Ever thought about starting a business with your husband, wife or partner? Maybe you know a couple or couples who run a business together and are wondering how they can stand it? Here entrepreneur mentor, Sandy Geyer, responds to just such a question from one of our readers.

Question: My husband and I are thinking of starting a new business together but friends of ours have told us that doing business as a couple is a bad idea and likely to ruin our marriage. Are they right? Do you have any advice on whether we should do this or not?

Answer: Running a business together as partners can be a very rewarding experience. You won’t easily find a business partner as trustworthy or concerned about your success and welfare as your husband; but you both need to understand and accept that your roles within your business structure might differ significantly to your roles as marriage partners.

If you have communication cracks in your marriage this probably isn’t a good idea, but on the positive side, working together towards a common purpose might help you to align your mutual goals more clearly and encourage you to work as a team.

My husband joined our business for a period of 5 years and ran it with me. Whilst I enjoyed seeing more of him, we had to make a fundamental shift during working hours in our “pecking order” as I landed up being his “boss” and we had a different working style and pace.

Treating each other with absolute respect, keeping the emotion out of things and having a pre-planned modus operandi for how to handle differences of opinion will stand you in excellent stead. I ran my business with both my husband and my brother, who are very different people, and who both expected a lot from me in varying ways.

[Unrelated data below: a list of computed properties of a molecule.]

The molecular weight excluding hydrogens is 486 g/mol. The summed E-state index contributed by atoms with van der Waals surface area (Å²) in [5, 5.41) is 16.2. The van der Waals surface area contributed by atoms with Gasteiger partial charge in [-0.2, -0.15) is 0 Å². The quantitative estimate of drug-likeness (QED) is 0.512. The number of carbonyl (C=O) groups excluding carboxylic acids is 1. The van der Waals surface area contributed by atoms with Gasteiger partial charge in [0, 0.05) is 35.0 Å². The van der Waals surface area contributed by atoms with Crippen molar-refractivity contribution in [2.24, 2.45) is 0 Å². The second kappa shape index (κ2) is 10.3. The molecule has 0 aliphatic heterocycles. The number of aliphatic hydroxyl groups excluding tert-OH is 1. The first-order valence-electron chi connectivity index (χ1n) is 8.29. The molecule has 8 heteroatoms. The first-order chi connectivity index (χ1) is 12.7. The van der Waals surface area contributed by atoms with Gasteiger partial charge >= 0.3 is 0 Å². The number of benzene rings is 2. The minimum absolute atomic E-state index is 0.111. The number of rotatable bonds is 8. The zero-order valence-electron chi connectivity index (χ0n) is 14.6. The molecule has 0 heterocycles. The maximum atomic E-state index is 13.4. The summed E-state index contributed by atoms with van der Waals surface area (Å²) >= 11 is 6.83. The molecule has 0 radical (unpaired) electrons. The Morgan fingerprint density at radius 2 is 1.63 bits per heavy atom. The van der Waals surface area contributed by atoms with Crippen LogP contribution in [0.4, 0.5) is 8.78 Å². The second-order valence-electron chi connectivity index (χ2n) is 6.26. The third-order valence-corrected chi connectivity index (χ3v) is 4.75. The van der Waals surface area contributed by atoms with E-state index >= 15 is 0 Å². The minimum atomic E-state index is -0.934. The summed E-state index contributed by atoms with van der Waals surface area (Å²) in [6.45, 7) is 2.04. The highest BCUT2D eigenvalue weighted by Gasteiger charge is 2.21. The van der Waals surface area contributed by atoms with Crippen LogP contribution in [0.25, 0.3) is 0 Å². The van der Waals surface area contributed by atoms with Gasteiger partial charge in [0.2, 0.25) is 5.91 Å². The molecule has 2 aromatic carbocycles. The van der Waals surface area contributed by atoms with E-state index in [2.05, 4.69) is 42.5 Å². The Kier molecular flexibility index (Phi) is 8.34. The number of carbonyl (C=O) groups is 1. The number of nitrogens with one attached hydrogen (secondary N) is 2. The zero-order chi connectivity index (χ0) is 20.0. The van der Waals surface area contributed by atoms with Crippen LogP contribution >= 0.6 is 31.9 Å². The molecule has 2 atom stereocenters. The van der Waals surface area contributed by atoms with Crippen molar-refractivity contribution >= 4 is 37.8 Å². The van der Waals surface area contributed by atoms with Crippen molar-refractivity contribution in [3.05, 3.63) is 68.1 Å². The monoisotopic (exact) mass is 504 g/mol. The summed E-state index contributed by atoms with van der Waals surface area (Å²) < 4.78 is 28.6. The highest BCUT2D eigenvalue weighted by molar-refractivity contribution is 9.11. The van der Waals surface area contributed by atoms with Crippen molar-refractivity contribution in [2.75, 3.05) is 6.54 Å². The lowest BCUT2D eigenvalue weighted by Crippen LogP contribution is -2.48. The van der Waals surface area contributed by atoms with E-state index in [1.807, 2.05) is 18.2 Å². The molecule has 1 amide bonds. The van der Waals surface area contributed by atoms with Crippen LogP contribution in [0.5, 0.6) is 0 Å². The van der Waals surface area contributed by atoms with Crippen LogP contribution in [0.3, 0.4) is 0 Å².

After some initial pulling and pushing (and maybe some screaming and yelling) we set a very specific guideline that stated: “in this situation, what is best for the business?” By using this method it was much easier to deal with the real issue at hand without allowing personal opinions and fragile egos to undermine the business needs.

If we still couldn’t agree, we would ask a trusted and objective advisor to assist us with a way forward.

If we all respected this guideline we always came out of a potentially difficult situation with a stronger business, which ultimately benefited us all. I mention the aspect of my brother too, as you might consider other family members joining your business as you grow.

If you really respect the “what is best for the business” rule, you might land up having to get rid of non performers who may be family members.

This can be a difficult and dangerous area so you need to have a clear perspective from the start. As a family we also had to lay some ground rules to try not to let the business take over our private lives too.

Sandy Geyer is an entrepreneur and mentor and teaches the principles of entrepreneurial intelligence (EnQ), to entrepreneurs in New Zealand, Australia and South Africa at ENQ Practice.

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